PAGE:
FIG. 3 shows the shuttle 5 in that end position in which the inlet 3, 14 admits fresh liquid cleaning agent into the port 18 of the valving element 39. At the same time, the discharge end 15 of the nipple 14 cooperates with the valving element 39 to seal the port 18 from the chamber 27. The latter communicates with the passage of the outlet 4 and with the port 19. A stream of fresh cleaning agent flows from the port 18, through the channel 8, through the internal space 45 of the adapter 10, through the pipeline the ends of which are sealingly connected to the end portions 20 of the adapters 10, 10', through the internal space 44 of the adapter 10', through the channel 8', through the port 19, through the chamber 27 and into the passage of the outlet 4. One or more cleaning elements 36 which happen to be in the internal space 45 of the adapter 10 flow through the pipeline to be cleaned and enter the internal space 44 of the adapter 10'. At such time, the extension 40 of the shuttle 5 projects into the internal space 44 so that the foremost floating cleaning element 36 impinges upon the concave and face 7' and is steered toward the adjacent cruciform outer end 6' of the channel 8. The diameter of the illustrated cleaning element 36, the deformability of this cleaning element, the configuration of the end 6' and the dimensions of the end 6' are selected in such a way that a single cleaning element 36 can seal or substantially seal the channel 8' from the internal space 44 whereby the pressure in the interior of the adapter 10' rises because spent cleaning agent can no longer flow into the channel 8' and thence into the passage or the outlet 4. Thus, the rate of flow of cleaning agent into the chamber 27 is reduced to such an extent that the body of liquid cleaning agent in the internal space 44 acts upon the end face 7' and shifts the shuttle 5 to the other end position (not shown) in which the discharge end 15 of the nipple 14 admits fresh cleaning agent into the port 19 and the port 18 communicates with the chamber 27. At the same time, the extension 41 of the shuttle 5 moves into or deeper into the internal space 45 of the adapter 10. The cleaning agent then flows from the inlet 3, 14, through the port 19, channel 8', internal space 44, pipeline to be cleaned, internal space 45, channel 8, port 18, chamber 27 and into the passage of the outlet 4. This induces the advancement of one or more cleaning elements 36 from the internal space 44, through the pipeline (which is cleaned by the cleaning agent and by the cleaning element or elements 36) and into the internal space 45 where a cleaning element 36 impinges upon and is centered by the concave end face 7 to thereby seal the adjacent cruciform outer end 6 of the channel 8. The pressure of cleaning agent in the internal space 45 rises and the pressurized cleaning agent shifts the shuttle 5 back to the position of FIG. 3. The same procedure is repeated again and again as long as the inlet 3, 14 continues to supply fresh cleaning agent, i.e., the shuttle 5 moves back and forth between the two end positions which are determined by the length of the groove 17 in the valving element 39.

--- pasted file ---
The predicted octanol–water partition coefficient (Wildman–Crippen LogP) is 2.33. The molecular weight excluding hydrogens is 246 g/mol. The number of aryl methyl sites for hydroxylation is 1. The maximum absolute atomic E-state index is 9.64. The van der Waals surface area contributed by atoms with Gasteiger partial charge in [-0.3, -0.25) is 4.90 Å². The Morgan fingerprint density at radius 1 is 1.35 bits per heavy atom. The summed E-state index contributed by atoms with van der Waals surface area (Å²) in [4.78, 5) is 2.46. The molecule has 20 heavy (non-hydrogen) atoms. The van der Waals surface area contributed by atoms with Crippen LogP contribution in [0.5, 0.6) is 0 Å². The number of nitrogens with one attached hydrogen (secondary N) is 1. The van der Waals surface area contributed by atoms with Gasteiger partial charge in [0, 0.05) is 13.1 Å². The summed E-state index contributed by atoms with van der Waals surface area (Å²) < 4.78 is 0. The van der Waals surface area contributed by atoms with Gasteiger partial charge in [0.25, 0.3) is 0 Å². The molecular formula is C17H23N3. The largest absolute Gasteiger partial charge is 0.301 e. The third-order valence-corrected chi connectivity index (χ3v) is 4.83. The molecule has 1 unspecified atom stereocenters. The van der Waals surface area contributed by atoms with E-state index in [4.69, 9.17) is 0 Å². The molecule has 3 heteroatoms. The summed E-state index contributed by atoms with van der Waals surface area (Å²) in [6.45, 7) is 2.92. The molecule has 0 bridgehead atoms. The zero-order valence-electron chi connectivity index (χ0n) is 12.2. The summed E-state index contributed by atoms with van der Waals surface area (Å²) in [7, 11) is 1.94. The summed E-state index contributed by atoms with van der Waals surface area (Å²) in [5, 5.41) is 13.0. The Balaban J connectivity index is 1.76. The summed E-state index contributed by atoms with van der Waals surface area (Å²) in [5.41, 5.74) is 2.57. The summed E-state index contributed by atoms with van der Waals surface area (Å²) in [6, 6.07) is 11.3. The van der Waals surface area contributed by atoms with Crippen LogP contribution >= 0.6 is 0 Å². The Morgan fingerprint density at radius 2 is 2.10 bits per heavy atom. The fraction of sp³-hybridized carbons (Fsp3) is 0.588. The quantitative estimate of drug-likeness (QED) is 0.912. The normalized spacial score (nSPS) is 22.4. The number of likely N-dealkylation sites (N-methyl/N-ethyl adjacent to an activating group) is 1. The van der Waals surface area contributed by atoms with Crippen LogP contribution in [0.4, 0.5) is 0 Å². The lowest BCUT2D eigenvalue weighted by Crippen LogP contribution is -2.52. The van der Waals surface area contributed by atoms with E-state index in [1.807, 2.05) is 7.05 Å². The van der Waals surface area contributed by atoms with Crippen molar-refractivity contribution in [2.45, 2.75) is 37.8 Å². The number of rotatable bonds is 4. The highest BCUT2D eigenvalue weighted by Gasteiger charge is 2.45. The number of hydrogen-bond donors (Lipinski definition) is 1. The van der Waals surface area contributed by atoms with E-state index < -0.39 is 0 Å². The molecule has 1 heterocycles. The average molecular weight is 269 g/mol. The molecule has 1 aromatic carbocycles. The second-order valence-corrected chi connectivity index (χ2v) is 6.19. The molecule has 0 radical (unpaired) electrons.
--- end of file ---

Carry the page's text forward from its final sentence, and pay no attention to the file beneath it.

It has been found that a single cleaning element 36 suffices to effectively seal the outer end 6 or 6' of the channel 8 or 8' and to bring about immediate shifting of the shuttle 5 from the one to the other end position. The relatively small difference between the diameter of a cleaning element 36 and the diameter d1 of the extension 40 or 41 also contributes to predictable and rapid shifting of the shuttle 5 as soon as a cleaning element 36 reaches the end face 7 or 7'. As mentioned above, the concave end faces 7, 7' actually steer (or at least facilitate a movement of) the cleaning element 36 toward the outer end 6 or 6' of the channel 8 or 8'. The placing of the outer ends 6, 6' of channels 8, 8' into the central portions of the respective end faces 7, 7' also contributes to guidance of a cleaning element 36 toward the outer end 6 or 6' because the stream of cleaning agent flows toward and through the central portion of the extension 40 or 41.